The Latin species name for flax, Linum usitatissimum, meaning “most useful,” perfectly describes this ancient plant that for centuries has produced fibres to make linen as well as seeds and oils for multiple purposes, from cooking to seasoning willow cricket bats. At Soane, it appears in Old Flax, a wonderfully slubby, plain fabric in an ever-growing number of subtly shaded hues – currently 24 – that complement colourful prints and patterns across the collection. Highly versatility, it is a tightly woven yet soft cloth that is practical for upholstery, yet drapes elegantly when used for curtains. Like the plant itself, Soane’s Old Flax has established a reputation for its usefulness.
Flax was extensively cultivated by the Ancient Egyptians who considered it to be a gift of the Nile’s annual flooding. Wall paintings, such as those at Petosiris’ tomb, provide charming and informative scenes of flax being harvested in the fields. Growing to about one metre high, the flax plant with its distinctive delicate blue flowers would be harvested whilst in bloom, when its fibres were young and in best condition. Running from root to tip, flax fibres are amongst the longest and strongest of all natural fibres and have exceptional qualities, such as their ability to gain in strength when wet, to dry quickly and resist decay. Processing of the crop was carried out much as it is today: the stalks were ‘retted’ by laying in water or on the ground where the dew assists the decomposition necessary to separate the fibres from the woody plant matter. Once gathered and dried, the stalks would be beaten or ‘scutched’ to extract the fibres and ‘hackled’ to remove the last remnants of straw matter. The fibres would then be ready to spin into yarns, from which to make linen.
The Egyptians prided themselves in the art of weaving and produced exceedingly fine linen, for clothing and household purposes as well as for mummification. Again, wall paintings and funerary models provide an insight as to how they spun the fibres into thread and the type of looms and tools they used. Ancient writings suggest that by about 2100BCE they could produce cloth so fine it could be pulled through a signet ring, the quality of linen garments distinguishing the social standing of the wearer: “…you are clothed in the robe of finest linen, the garments that clad the flesh of the god…” (The Prayers of Paheri, M. Lichtheim, Ancient Egyptian Literature, Vol. II, p.16).
In Europe, there is evidence of flax being grown in the Bronze age and the Romans cultivated the crop using flax seeds in their diet and fibres to weave sailcloths. In the Middle Ages flax was used to make every day practical cloth and rope as well as the superbly fine linens for which Flanders became known. References to flax appeared in the Doomsday book and the Elizabethans depended on it to make sails and riggings for their growing naval fleet. By the 1700s, the growing and processing of flax was an established industry, but during the Industrial Revolution there was a shift towards cheaper, imported cotton. The cultivation of flax declined, to the extent that today in England and Wales it is grown commercially only in shorter varieties for its oil rich seed.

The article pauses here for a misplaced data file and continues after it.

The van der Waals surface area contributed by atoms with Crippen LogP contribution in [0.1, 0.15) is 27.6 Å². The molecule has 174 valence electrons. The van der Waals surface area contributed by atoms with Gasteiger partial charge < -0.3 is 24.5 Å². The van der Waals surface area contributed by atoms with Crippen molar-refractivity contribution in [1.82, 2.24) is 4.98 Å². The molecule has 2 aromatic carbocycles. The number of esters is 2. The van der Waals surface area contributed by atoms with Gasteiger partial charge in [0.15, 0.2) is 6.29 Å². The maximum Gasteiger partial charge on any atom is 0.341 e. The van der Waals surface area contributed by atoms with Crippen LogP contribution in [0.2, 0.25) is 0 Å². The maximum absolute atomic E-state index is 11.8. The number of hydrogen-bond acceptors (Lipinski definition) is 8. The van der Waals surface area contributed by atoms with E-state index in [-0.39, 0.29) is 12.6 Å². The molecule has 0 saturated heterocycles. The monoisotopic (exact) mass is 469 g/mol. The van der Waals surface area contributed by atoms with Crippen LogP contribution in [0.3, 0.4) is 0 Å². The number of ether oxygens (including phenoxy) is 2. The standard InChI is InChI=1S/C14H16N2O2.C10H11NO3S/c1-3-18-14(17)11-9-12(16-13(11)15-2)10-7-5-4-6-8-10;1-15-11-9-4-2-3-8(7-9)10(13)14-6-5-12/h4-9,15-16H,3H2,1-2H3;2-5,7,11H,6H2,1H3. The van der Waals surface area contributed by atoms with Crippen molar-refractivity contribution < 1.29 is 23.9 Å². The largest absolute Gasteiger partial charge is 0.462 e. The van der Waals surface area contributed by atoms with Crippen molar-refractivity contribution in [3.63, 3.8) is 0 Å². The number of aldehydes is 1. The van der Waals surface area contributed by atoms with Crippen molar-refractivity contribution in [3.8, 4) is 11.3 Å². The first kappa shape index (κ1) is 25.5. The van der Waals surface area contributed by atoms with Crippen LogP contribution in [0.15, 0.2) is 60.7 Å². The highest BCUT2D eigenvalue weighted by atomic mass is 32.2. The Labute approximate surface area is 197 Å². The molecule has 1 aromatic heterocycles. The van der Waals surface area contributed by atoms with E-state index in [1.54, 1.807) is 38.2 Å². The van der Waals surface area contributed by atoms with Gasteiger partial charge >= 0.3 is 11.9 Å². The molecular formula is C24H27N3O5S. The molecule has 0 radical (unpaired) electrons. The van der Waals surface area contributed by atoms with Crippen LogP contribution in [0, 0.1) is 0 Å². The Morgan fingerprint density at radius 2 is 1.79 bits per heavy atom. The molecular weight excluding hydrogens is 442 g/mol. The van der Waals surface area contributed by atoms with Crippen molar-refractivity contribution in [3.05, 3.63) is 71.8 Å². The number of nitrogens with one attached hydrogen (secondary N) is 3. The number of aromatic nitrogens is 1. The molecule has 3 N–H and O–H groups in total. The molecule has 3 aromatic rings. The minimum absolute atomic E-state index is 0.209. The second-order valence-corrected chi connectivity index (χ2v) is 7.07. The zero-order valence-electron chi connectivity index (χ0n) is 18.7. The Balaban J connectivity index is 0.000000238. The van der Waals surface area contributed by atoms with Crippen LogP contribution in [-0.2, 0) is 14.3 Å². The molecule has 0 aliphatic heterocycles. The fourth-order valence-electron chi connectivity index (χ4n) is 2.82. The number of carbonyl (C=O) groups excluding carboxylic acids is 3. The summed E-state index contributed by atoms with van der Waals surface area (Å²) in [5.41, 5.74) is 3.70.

Lulu’s inspiration for Old Flax came from a small bolt of pale primrose cloth she discovered amongst a pile of richly patterned antique textiles. Captivated by the slubby texture and subtly shaded yarns that gave this eighteenth century silk and flax weave extraordinary depth and lustre, she determined to create something similar at Soane. Whilst researching flax, Lulu came across a Gloucestershire farmer who, passionate about this ancient plant and its many uses, has given over two fields to growing flax. The crop is harvested and processed in the traditional manner, hardly changed from that of the Ancient Egyptians.
Lulu was smitten by the beauty of the farm and chose it as the location for shooting for the Old Flax brochure and video. Photographing the fabrics billowing in great swathes across open fields and hoisted on a boat sailing across the idyllic farm lake made for a magical day and provided many inspirational images. Watch Soane’s Old Flax video here.
Watch a video news report on ‘Flaxland’ in Gloucestershire here.
Top gallery: A sail made by a traditional sailmaker using Soane Britain’s Old Flax cloth; Soane Britain’s Old Flax fabric billowing across a field of flax; Soane Britain’s Simplified Baby Bear Sofa in Old Flax Patmos Blue; Reels of yarn dyed in bespoke Soane colours for the Old Flax fabric collection. Location photographs by Richard Lewisohn.